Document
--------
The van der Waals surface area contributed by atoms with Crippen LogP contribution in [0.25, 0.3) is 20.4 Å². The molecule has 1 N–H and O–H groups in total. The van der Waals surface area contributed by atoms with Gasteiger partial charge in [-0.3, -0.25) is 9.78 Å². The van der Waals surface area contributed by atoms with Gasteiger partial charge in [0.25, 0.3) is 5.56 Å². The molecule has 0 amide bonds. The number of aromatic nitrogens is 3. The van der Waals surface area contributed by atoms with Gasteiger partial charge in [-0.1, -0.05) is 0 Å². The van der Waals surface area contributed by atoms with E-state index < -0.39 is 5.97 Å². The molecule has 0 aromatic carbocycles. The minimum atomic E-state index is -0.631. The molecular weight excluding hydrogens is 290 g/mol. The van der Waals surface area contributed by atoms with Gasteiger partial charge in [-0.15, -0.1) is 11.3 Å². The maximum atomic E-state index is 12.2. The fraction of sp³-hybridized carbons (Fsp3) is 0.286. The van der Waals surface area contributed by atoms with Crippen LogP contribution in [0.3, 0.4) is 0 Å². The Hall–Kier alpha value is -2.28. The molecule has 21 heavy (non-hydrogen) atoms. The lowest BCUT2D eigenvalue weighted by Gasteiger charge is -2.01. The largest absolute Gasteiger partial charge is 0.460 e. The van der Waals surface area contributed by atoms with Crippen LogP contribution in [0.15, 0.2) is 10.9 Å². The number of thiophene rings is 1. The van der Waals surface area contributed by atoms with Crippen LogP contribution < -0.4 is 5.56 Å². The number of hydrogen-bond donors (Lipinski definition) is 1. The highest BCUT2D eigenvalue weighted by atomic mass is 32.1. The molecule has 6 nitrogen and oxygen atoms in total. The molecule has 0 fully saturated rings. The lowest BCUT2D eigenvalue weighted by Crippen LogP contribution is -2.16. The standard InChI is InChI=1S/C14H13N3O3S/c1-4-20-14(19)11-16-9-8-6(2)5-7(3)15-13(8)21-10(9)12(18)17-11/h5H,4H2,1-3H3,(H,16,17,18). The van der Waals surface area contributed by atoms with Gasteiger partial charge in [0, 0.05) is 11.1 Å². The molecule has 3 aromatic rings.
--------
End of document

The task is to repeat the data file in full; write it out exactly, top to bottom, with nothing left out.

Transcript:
The van der Waals surface area contributed by atoms with Crippen LogP contribution in [0.25, 0.3) is 20.4 Å². The molecule has 1 N–H and O–H groups in total. The van der Waals surface area contributed by atoms with Gasteiger partial charge in [-0.3, -0.25) is 9.78 Å². The van der Waals surface area contributed by atoms with Gasteiger partial charge in [0.25, 0.3) is 5.56 Å². The molecule has 0 amide bonds. The number of aromatic nitrogens is 3. The van der Waals surface area contributed by atoms with Gasteiger partial charge in [-0.1, -0.05) is 0 Å². The van der Waals surface area contributed by atoms with E-state index < -0.39 is 5.97 Å². The molecule has 0 aromatic carbocycles. The minimum atomic E-state index is -0.631. The molecular weight excluding hydrogens is 290 g/mol. The van der Waals surface area contributed by atoms with Gasteiger partial charge in [-0.15, -0.1) is 11.3 Å². The maximum atomic E-state index is 12.2. The fraction of sp³-hybridized carbons (Fsp3) is 0.286. The van der Waals surface area contributed by atoms with Crippen LogP contribution in [0.3, 0.4) is 0 Å². The Hall–Kier alpha value is -2.28. The molecule has 21 heavy (non-hydrogen) atoms. The lowest BCUT2D eigenvalue weighted by Gasteiger charge is -2.01. The largest absolute Gasteiger partial charge is 0.460 e. The van der Waals surface area contributed by atoms with Crippen LogP contribution in [0.15, 0.2) is 10.9 Å². The number of thiophene rings is 1. The van der Waals surface area contributed by atoms with Crippen LogP contribution < -0.4 is 5.56 Å². The number of hydrogen-bond donors (Lipinski definition) is 1. The highest BCUT2D eigenvalue weighted by atomic mass is 32.1. The molecule has 6 nitrogen and oxygen atoms in total. The molecule has 0 fully saturated rings. The lowest BCUT2D eigenvalue weighted by Crippen LogP contribution is -2.16. The standard InChI is InChI=1S/C14H13N3O3S/c1-4-20-14(19)11-16-9-8-6(2)5-7(3)15-13(8)21-10(9)12(18)17-11/h5H,4H2,1-3H3,(H,16,17,18). The van der Waals surface area contributed by atoms with Gasteiger partial charge in [0, 0.05) is 11.1 Å². The molecule has 3 aromatic rings.